The greatest happiness is to know the source of unhappiness. - Dostoevsky
RFE/RL NEWSLINE

RFE/RL NEWSLINE Vol. 2, No. 154 Part I, 12 August 1998


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RFE/RL NEWSLINE Vol. 2, No. 154 Part I, 12 August 1998

A daily report of developments in Eastern and Southeastern
Europe, Russia, the Caucasus and Central Asia prepared by
the staff of Radio Free Europe/Radio Liberty.

This is Part I, a compilation of news concerning Russia,
Transcaucasia and Central Asia. Part II covers Central,
Eastern, and Southeastern Europe and is distributed
simultaneously as a second document. Back issues of
RFE/RL Newsline and the OMRI Daily Digest are online
at RFE/RL's Web site: http://www.rferl.org/newsline

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Headlines, Part I

* RUSSIAN STOCK MARKET SINKS

* LARGE STAKE OF SVYAZINVEST UP FOR SALE

* ARMENIAN PRESIDENT NOT TO VISIT BAKU

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RUSSIA

RUSSIAN STOCK MARKET SINKS. Russia's benchmark stock index on
11 August fell to its lowest level in more than two years.
Yields on long-term government debt rose to 130-140 percent
from 90-110 percent the previous day. Shares in some
companies slipped by as much as 20-25 percent. According to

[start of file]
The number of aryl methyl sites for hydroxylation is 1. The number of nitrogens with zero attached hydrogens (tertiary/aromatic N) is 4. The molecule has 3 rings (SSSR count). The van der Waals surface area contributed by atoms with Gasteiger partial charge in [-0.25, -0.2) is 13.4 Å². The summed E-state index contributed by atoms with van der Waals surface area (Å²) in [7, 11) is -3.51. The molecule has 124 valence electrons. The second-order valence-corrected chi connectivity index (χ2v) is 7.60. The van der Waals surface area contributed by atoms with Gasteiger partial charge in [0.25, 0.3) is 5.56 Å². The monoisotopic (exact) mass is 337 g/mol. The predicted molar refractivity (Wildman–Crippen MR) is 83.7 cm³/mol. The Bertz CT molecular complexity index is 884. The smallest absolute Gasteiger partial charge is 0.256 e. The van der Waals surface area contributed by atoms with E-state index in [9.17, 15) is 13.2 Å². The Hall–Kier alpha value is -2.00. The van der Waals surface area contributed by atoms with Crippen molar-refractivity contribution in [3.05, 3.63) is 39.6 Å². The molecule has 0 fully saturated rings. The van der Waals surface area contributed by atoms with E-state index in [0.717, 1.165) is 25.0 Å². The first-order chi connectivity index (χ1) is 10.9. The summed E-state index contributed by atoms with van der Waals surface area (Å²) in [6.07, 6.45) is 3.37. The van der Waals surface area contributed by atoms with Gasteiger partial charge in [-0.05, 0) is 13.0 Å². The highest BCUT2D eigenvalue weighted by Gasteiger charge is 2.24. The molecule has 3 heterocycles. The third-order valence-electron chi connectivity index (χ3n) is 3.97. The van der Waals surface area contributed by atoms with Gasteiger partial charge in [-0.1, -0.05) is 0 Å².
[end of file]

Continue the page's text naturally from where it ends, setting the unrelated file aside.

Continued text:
Interfax, traders feared that Russia will not be able to cope
with the rising costs on both its domestic and foreign debt
and that a devaluation of the ruble is inevitable. JAC

TEACHERS STRIKES TO ACCOMPANY START OF SCHOOL YEAR? According
to "Izvestiya" on 12 August,  unless teachers are paid  part
of the 12 billion rubles ($1.9 billion) in back wages they
are owed, strikes by teachers at the start of the school year
appear inevitable. With the exception of Moscow, St.
Petersburg, Dagestan, Samara Oblast and the Yamalo-Nenetsk
autonomous okrug, teachers across Russia have not been paid.
On 3 August, teachers at a school  in the Sverdlovsk oblast
declared a hunger strike. However, the Ministry of Education
does not believe that the public should be alarmed. It
considers the situation in Sverdlovsk to be peaceful and
notes that wages have been paid without interruption and the
region has not required any federal assistance. However,
"Izvestiya" reports that teachers there have, in fact, not
received any wages since April. JAC

GOVERNMENT DEPLOYS POLICE AGAINST MINERS. Police have
questioned Aleksandr Sergeev, head of the Independent Union
of Mineworkers, about his members' blockade of the Trans-